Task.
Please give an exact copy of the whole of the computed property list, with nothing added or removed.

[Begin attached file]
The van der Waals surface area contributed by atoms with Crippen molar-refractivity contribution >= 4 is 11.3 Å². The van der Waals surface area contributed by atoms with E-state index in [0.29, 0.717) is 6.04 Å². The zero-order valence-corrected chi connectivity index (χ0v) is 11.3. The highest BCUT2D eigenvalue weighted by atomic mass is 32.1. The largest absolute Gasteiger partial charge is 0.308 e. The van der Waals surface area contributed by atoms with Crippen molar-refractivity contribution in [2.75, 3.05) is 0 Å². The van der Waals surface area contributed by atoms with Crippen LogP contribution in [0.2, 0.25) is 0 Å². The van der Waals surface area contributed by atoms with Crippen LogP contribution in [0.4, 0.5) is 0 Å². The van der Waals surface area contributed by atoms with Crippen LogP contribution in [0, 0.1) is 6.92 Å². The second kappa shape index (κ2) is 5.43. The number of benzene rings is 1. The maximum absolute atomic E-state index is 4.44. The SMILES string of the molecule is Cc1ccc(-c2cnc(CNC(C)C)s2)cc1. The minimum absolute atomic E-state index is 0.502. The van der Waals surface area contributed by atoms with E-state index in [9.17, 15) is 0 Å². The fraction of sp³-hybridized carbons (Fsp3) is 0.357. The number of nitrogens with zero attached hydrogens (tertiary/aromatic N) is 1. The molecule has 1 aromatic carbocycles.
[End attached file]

The van der Waals surface area contributed by atoms with Crippen molar-refractivity contribution >= 4 is 11.3 Å². The van der Waals surface area contributed by atoms with E-state index in [0.29, 0.717) is 6.04 Å². The zero-order valence-corrected chi connectivity index (χ0v) is 11.3. The highest BCUT2D eigenvalue weighted by atomic mass is 32.1. The largest absolute Gasteiger partial charge is 0.308 e. The van der Waals surface area contributed by atoms with Crippen molar-refractivity contribution in [2.75, 3.05) is 0 Å². The van der Waals surface area contributed by atoms with Crippen LogP contribution in [0.2, 0.25) is 0 Å². The van der Waals surface area contributed by atoms with Crippen LogP contribution in [0.4, 0.5) is 0 Å². The van der Waals surface area contributed by atoms with Crippen LogP contribution in [0, 0.1) is 6.92 Å². The second kappa shape index (κ2) is 5.43. The number of benzene rings is 1. The maximum absolute atomic E-state index is 4.44. The SMILES string of the molecule is Cc1ccc(-c2cnc(CNC(C)C)s2)cc1. The minimum absolute atomic E-state index is 0.502. The van der Waals surface area contributed by atoms with E-state index in [9.17, 15) is 0 Å². The fraction of sp³-hybridized carbons (Fsp3) is 0.357. The number of nitrogens with zero attached hydrogens (tertiary/aromatic N) is 1. The molecule has 1 aromatic carbocycles.